In the years following the close of the Napoleonic Wars, the linen and woolen industries in the region were on the brink of collapse, causing many mills to close and cottage industries to evaporate. This economic decline, coupled with high land prices and failed potato crops during the 1810s, 20s, and 30s created an environment of destitution, “violence and lawlessness” in the area on the eve of the Famine. King’s County was rife with outbreaks of agrarian aggression from the end of the Napoleonic Wars well into the 1860s, with strong concentrations of secret societies such as the Caravats, Shanavests, and the Rockites.
The Famine hit King’s County early and hard, with landlords slow to react or realize the gravity of the crisis. However, by 1848, it seems that the crops in Moystown were rebounding, perhaps in consequence of the fact that King’s County was not solely reliant on the “lumper,” the potato variety most susceptible to the blight, but also grew the more resilient “Bangor” and “Oxford noble” potatoes. In late June of that year, Mr. Dolan, the gardener to the L’Estrange family, reported that he was harvesting new potatoes “perfectly free from disease.”
At the time of the Famine, Henry Piesley-L’Estrange does not seem to have been overly concerned with directing his energies toward the relief of tenants, for while no records indicate heavy involvement in remediation efforts, sources note that Moystown continued to host extravagant balls and suppers during the Famine years. It appears that the L’Estrange family quit the district shortly after, for in December of 1850, a leasing notice for Moystown House appeared in the Leinster Express. The gentry were not the only group to depart from Moystown in the wake of the Famine. Between 12.5-14.9% of the population of King’s County emigrated during the Famine (1845-51), including members of the Larkin family, who settled in Manhattan’s Twelfth Ward.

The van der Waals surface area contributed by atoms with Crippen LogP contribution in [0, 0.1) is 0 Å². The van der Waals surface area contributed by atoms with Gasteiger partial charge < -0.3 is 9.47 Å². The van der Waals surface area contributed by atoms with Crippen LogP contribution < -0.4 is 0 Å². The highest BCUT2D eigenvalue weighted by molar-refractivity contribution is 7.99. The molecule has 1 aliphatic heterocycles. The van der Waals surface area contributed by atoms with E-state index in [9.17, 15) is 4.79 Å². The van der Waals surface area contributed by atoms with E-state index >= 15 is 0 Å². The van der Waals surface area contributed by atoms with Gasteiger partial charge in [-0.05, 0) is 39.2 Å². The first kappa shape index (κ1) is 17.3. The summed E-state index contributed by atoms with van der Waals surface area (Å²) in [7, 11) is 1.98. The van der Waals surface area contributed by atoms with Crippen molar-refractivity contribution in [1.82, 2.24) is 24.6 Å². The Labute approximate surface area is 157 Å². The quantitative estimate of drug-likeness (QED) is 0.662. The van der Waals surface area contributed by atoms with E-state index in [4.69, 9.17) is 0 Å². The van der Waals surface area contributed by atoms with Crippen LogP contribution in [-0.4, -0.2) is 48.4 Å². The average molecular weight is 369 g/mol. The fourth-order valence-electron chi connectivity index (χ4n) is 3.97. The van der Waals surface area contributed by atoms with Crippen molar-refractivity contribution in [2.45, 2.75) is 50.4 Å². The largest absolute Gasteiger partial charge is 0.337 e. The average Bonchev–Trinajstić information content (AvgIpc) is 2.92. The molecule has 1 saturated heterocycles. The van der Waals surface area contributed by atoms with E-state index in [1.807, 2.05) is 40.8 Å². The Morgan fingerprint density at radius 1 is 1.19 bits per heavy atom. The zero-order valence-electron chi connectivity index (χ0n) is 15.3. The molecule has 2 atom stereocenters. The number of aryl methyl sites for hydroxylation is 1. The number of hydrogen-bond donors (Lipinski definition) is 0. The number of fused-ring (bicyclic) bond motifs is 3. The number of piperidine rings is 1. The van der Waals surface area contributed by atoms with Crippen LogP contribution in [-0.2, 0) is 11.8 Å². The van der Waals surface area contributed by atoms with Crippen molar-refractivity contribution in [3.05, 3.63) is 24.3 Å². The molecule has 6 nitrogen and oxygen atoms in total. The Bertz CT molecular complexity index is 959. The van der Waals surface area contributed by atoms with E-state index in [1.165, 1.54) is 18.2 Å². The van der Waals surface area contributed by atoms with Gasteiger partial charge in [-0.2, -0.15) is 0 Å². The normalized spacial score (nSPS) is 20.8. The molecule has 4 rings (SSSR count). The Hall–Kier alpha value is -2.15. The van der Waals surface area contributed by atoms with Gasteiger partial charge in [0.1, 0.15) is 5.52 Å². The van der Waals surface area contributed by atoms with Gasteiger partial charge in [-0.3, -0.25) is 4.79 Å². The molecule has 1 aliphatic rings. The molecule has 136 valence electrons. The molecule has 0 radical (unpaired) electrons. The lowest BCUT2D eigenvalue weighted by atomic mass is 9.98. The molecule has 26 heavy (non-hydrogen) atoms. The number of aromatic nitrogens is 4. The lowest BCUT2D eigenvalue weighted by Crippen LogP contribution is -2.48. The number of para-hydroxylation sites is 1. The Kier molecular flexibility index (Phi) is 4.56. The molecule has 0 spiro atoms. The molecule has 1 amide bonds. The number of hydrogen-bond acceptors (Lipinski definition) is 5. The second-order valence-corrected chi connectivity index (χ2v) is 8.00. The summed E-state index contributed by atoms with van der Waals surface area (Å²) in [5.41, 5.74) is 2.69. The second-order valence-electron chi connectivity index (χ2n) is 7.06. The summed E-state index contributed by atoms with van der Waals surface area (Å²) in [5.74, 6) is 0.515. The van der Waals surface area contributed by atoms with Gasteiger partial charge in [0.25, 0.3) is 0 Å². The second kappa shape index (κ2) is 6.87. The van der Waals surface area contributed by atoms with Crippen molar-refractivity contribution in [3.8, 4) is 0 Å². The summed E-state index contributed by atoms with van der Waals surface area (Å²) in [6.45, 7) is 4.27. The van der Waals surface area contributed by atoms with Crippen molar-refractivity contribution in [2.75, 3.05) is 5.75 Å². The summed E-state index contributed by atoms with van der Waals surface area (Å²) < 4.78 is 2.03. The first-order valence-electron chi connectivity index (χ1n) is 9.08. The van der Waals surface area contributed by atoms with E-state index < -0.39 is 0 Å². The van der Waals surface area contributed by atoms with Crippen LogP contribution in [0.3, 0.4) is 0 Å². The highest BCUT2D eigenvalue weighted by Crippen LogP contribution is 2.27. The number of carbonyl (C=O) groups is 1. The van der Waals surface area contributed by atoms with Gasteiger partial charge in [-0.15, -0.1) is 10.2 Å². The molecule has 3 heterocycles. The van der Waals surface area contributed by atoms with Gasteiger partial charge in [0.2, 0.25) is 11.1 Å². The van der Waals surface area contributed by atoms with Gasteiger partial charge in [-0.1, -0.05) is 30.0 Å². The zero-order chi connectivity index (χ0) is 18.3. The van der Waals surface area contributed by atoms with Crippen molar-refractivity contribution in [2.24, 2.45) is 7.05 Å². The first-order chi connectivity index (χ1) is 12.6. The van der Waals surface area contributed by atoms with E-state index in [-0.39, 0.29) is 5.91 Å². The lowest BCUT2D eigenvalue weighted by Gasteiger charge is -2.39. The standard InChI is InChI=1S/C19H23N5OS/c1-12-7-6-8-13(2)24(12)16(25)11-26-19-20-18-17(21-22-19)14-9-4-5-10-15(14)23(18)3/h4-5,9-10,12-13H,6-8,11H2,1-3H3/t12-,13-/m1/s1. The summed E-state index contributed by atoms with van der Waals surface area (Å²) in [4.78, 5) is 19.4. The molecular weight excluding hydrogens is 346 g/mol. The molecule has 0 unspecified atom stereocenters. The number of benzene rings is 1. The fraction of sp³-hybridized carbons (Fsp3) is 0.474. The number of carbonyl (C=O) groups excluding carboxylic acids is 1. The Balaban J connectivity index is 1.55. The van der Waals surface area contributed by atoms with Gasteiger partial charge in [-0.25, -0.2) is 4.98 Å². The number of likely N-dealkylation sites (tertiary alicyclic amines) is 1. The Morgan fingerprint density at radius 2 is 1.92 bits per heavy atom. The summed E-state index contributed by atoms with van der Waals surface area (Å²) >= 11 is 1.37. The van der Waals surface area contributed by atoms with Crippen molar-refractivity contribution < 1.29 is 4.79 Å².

Lewis, “King’s County Trees”.
 James Fraser, A Hand Book for Travellers in Ireland: Descriptive of Its Scenery, Towns, Seats, Antiquities, Etc. with Various Statistical Tables. Also Its Mineral Structure, a Brief View of Its Botany, and Information for Anglers (London: William Curry, Jun. and Company, Longman and Company, 1844), p. 405
 The Parliamentary gazetteer of Ireland, adapted to the new poor-law, franchise, municipal and ecclesiastical arrangements, and compiled with a special reference to the lines of railroad and canal communication, as existing in 1814-45, s.v. “Moystown” (Dublin [etc.] A. Fullarton and co., 1846), p. 821
 Their landlord was Lord Ashbrook, according to Griffith’s Valuation. John Burke, A Genealogical and Heraldic History of the Commoners of Great Britain and Ireland, Enjoying Territorial Possessions Or High Official Rank: But Uninvested with Heritable Honours, Volume 4, s.v. “”L’Estrange, of Moytown” (London: Henry Colburn, 1838), pp. 641-642
 Lewis, “Tessauran”.
 Lewis, “Tessauran”.
 Griffith, “Moystown Demesne”.
 Ciaran Reilly, The Irish Land Agent, 1830-1860: The Case of King’s County (Portland, OR: Four Courts Press, 2014), pp. 24-35
 Reilly, pp. 24-35
 Reilly, pp. 24-35
 Reilly, pp. 24-35
 Reilly, pp. 96-119
 Reilly, pp. 96-119; Cormac Ó Gráda, “The Lumper Potato and the Famine,” History Ireland (Spring 1993), pp. 22-23
 Leinster Express 1831-current, Saturday, January 11, 1851; Section: Front page, Page: 1 The family might have emigrated at this time and settled in Michigan.